Growing up as a 1st generation Filipina American, I always desired a kindred sense of belonging with others and needed an escape from my dysfunctional family.
It was challenging, because I lived in a strict and sheltered upbringing within a small rural town. There was very little opportunity to go out anywhere or make friends. I was constantly trapped by family obligations, intimidation, pain, anxiety, fear, and high expectations.
As a way to cope, I kept to myself, by drawing a lot and making arts and crafts. In elementary school, my drawings were featured in county-wide school newspapers.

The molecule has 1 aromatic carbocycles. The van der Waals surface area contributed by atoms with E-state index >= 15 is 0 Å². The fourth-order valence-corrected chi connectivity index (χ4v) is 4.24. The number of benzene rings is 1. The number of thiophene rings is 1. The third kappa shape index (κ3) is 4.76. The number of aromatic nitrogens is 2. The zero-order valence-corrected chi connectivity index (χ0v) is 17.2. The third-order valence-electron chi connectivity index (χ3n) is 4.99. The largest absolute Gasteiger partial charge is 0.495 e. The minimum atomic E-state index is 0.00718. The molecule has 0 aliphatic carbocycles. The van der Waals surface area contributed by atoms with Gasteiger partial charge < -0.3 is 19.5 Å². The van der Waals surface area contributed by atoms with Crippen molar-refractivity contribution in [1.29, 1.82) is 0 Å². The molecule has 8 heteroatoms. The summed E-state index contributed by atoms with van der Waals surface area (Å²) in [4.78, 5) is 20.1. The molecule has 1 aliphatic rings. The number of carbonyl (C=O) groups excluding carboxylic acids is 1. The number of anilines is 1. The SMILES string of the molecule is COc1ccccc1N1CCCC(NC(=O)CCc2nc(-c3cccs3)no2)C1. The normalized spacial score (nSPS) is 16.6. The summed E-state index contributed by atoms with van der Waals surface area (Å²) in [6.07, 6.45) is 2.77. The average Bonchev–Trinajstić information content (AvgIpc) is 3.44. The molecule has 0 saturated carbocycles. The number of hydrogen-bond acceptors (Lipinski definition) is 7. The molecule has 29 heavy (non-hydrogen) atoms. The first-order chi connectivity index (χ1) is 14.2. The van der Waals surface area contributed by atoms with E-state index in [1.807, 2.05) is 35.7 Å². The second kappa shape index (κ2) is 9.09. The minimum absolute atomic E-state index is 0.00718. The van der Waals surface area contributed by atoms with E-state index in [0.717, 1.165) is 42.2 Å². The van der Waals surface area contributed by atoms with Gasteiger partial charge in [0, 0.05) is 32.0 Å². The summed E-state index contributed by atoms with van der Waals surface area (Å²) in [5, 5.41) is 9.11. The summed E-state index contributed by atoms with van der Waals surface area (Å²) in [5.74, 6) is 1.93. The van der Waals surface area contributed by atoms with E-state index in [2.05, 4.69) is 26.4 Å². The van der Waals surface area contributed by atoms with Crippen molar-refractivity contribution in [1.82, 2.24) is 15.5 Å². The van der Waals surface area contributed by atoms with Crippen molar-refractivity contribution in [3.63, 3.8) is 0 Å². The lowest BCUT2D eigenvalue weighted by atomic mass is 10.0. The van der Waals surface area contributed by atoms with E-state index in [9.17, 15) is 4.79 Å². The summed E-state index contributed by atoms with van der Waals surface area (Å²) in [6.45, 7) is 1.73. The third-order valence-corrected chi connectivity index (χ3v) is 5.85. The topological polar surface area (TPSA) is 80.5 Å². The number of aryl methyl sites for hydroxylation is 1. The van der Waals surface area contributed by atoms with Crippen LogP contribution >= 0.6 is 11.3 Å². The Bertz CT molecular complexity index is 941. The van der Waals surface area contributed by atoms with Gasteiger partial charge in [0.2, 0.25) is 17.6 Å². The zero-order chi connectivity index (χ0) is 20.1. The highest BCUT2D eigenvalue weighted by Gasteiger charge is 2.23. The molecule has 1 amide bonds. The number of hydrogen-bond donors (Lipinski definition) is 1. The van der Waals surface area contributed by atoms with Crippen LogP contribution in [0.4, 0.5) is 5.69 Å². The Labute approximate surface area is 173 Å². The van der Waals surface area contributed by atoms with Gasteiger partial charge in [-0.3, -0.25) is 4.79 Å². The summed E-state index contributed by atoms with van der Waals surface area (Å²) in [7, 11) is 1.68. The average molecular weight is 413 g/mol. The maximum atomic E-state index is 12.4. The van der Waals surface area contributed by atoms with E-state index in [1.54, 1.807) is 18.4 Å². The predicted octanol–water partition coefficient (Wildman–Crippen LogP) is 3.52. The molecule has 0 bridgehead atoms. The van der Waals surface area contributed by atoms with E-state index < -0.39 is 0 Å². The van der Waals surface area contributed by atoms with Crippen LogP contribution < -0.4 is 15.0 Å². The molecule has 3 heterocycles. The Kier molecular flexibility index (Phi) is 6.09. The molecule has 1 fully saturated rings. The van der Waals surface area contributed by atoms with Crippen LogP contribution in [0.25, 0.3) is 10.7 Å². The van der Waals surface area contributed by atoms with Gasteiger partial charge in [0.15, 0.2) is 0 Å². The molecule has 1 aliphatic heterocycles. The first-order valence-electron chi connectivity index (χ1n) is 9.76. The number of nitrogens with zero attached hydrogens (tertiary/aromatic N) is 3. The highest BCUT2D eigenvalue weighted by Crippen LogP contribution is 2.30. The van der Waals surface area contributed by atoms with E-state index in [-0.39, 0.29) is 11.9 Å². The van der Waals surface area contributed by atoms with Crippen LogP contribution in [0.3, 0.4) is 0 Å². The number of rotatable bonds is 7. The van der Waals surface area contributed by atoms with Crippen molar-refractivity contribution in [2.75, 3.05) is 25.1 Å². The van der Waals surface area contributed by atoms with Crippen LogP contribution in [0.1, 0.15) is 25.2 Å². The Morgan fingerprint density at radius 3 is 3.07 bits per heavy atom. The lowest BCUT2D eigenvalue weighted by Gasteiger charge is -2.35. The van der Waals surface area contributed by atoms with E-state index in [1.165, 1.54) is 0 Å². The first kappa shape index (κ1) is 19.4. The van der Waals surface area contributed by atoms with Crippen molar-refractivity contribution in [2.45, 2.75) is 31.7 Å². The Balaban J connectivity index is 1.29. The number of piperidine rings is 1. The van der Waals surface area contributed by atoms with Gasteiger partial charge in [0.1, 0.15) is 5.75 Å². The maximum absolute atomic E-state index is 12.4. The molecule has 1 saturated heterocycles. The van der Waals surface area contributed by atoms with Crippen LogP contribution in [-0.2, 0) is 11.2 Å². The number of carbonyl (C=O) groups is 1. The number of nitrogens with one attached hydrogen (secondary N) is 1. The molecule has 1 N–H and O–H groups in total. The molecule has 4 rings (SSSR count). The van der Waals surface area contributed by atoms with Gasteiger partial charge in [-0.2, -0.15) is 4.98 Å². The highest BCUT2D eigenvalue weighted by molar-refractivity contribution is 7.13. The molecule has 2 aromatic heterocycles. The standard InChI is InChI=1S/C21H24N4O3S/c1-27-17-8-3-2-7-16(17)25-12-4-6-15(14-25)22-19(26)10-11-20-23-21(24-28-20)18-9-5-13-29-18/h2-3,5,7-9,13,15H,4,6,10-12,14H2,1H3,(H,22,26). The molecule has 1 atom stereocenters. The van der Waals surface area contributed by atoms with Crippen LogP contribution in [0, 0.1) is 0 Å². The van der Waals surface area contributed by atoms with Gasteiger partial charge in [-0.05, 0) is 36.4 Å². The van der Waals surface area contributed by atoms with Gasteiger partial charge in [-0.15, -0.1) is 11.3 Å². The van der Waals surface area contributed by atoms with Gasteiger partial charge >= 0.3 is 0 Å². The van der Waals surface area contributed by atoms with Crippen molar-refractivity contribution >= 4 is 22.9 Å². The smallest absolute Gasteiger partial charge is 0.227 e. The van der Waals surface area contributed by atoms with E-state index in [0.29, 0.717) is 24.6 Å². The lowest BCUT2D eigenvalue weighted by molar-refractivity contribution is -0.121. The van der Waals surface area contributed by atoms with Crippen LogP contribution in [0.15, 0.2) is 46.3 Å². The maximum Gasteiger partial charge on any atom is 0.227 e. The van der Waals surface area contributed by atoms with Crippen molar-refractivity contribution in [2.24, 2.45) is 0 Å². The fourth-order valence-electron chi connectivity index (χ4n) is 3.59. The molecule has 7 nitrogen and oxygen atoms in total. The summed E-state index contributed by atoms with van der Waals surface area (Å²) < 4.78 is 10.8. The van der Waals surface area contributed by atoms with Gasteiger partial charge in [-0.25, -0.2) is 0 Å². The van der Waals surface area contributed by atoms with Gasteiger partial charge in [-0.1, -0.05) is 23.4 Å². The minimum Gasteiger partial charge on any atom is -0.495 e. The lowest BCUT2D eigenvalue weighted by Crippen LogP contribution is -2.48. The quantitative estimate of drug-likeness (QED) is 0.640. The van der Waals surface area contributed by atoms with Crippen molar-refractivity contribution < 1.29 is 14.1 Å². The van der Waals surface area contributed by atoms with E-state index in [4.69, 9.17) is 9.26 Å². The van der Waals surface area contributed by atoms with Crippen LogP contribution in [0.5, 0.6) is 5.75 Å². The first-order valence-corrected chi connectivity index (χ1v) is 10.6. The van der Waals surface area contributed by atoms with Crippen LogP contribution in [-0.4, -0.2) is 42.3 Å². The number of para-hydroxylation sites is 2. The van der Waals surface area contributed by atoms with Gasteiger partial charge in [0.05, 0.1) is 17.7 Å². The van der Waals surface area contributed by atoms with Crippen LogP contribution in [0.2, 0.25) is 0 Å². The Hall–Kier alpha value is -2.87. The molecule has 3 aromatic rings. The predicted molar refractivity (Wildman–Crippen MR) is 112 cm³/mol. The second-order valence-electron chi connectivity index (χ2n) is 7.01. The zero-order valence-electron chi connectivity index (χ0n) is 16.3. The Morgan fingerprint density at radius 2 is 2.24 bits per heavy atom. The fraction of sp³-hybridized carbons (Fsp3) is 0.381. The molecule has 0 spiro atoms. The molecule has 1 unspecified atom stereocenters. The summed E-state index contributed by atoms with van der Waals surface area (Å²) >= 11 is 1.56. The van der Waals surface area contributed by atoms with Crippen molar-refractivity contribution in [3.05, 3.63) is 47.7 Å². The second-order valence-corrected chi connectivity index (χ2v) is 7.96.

Once, I took a blank book, wrote and drew my own life story, and published it in the school library. Aside from drawing, I also made beaded jewelry from craft kits I received on Christmas.
And on days when my father was not drinking, I begged to learn how to make wooden signs
with his scroll saw machine.
Fast forward to 2019, a pivotal moment of heartbreak and spiraling grief had me operating
at my lowest point in life. It was worsened by reoccurring family issues, career doubts, a lack
of friendships, and no sense of community.
Painful emotions of anxiety, betrayal, shame, and guilt, surfaced, stemming from the loss, and also compounded by unresolved childhood trauma. I almost wanted to end my life, and had lost my sense of self, and my joy. So in order to restore myself, I made many changes to invite more play, freedom, creativity, and fulfillment. And so, I began to live "mas masaya."